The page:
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Some drily plain, without invention's aid,
You then whofe judgment the right course would fteer,
Know well each ANCIENT'S proper character;
And trace the Mufes upward to their spring.
Zoilus, had these been known, without a Name
VER. 123. Cavil you may, but never criticize.] The author after this verfe originally inferted the following, which he has however omitted in all the editions:
When firft young Maro in his boundless mind 130
Some beauties yet no Precepts can declare,
VER. 130. When first young Maro, etc.] Virg. Eclog. vi.、
It is a tradition preferved by Servius, that Virgil began with writing a poem of the Alban and Roman affairs: which he found above his years, and defcended first to imitate Theocritus on rural fubjects, and afterwards to copy Homer in Heroic poetry.
When first young Maro fung of Kings and Wars,
If, where the rules not far enough extend,
VER. 146. If, where the rules, etc.] "Neque enim rogal "tionibus plebifve fcitis fancta funt ifta præcepta, fed hoc, "quicquid eft, Utilitas excogitavit. Non negabo autem fic utile “ esse plerumque; verum fi eadem illa nobis aliud fuadebit "Utilitas, hanc, relictis magiftrorum autoritatibus, fequemur." Quintil. lib. ii. cap. 13.
VER. 150. Thus Pegasus, etc.] He first describes the sublime flight of a Poet, foaring above all vulgar bounds, to snatch a grace directly, which lies beyond the reach of a common adventurer. And afterwards, the effect of that grace upon the true Critic whom it penetrates with an equal rapidity; going the nearest way to his heart, without paffing through his Judgment. By which is not meant that it could not ftand the teft of Judgment; but that, as it was a beauty uncommon, and above rule, and the Judgment habituated to determine only by rule, it makes its direct application to the heart; which once gained, foon opens and enlarges the Judgment, whofe concurrence (it being now fet above forms) is eafily procured. That this is the poet's fublime conception appears from the concluding words: and all its end at once attains. For Poetry doth not attai all its end, till it hath gained the Judgment as well as Heart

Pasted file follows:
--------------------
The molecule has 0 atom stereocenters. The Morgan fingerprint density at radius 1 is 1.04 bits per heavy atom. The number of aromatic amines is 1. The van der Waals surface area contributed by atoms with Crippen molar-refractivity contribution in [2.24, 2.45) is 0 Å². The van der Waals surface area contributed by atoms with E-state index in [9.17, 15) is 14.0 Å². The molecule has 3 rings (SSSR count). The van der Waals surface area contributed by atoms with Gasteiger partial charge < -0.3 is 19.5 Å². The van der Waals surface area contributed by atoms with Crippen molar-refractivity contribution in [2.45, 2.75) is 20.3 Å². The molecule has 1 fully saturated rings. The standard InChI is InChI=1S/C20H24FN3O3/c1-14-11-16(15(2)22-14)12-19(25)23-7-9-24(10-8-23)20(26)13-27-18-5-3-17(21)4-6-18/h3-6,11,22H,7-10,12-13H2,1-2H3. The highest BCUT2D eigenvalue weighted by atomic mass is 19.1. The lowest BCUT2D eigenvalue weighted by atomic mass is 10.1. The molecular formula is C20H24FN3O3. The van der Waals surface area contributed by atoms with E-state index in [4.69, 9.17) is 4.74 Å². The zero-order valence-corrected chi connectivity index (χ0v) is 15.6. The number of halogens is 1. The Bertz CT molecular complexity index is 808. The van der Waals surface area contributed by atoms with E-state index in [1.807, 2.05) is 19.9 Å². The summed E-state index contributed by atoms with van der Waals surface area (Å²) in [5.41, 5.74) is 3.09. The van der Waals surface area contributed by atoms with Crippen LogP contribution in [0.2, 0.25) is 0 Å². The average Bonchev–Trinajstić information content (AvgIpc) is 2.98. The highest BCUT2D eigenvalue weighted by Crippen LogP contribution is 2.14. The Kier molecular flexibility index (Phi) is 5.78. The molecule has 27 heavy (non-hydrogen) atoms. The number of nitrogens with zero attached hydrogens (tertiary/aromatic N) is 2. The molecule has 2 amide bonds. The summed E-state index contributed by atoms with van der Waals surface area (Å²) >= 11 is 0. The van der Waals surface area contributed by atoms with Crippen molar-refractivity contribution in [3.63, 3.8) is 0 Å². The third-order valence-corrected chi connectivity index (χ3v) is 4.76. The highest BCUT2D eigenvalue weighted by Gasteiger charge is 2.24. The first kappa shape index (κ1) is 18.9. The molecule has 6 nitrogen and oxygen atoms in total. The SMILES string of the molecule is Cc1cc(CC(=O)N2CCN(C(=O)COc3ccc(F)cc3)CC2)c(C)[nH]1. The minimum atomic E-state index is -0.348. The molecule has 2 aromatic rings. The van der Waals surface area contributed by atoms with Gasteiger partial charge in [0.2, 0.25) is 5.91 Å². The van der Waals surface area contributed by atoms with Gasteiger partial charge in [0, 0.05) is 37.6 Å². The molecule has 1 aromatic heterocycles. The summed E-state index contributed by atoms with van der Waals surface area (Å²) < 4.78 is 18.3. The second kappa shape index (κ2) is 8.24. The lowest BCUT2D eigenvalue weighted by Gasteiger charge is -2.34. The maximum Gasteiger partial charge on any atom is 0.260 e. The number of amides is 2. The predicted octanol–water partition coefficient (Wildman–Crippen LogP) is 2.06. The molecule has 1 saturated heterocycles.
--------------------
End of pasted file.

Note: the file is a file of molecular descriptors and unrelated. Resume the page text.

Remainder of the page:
In profpects thus, fome objects please our eyes,
I know there are, to whose presumptuous thoughts Those freer beauties, ev'n in them, feem faults. 170 Some figures monftrous and mis-fhap'd appear, Confider'd fingly, or beheld too near,
Which, but proportion'd to their light, or place,
VER. 175. A prudent chief, etc.] ofóv ti wakow vi góvíznos ςρατηλάται καὶ τὰς τάξεις τῶν seαλυμάτων ---Dion. Hal. De Struct. orat.
VER. 180. Nor is it Ilomer nods, but we that dream.] "Mo
Still green with bays each ancient Altar stands,
See from each clime the learn'd their incenfe bring!
"defte, et circumfpecto judicio de tantis viris pronunciandum "eft, ne (quod plerifque accidit) damnent quod non intelligunt. "Ac fi neceffe eft in alteram errare partem, omnia eorum le"gentibus placere, quam multa difplicere maluerim. Quint.
VER. 183. Secure from flames, from envy's fiercer rage, Destructive war, and all-involving age.] The Poet here alludes to the four great caufes of the ravage amongst ancient writings The deftruction of the Alexandrine and Palatine libraries by fire; the fiercer rage of Zoilus and Mævius and their followers against Wit; the irruption of the Barbarians into the empire; and the long reign of Ignorance and Superftition in the cloifters.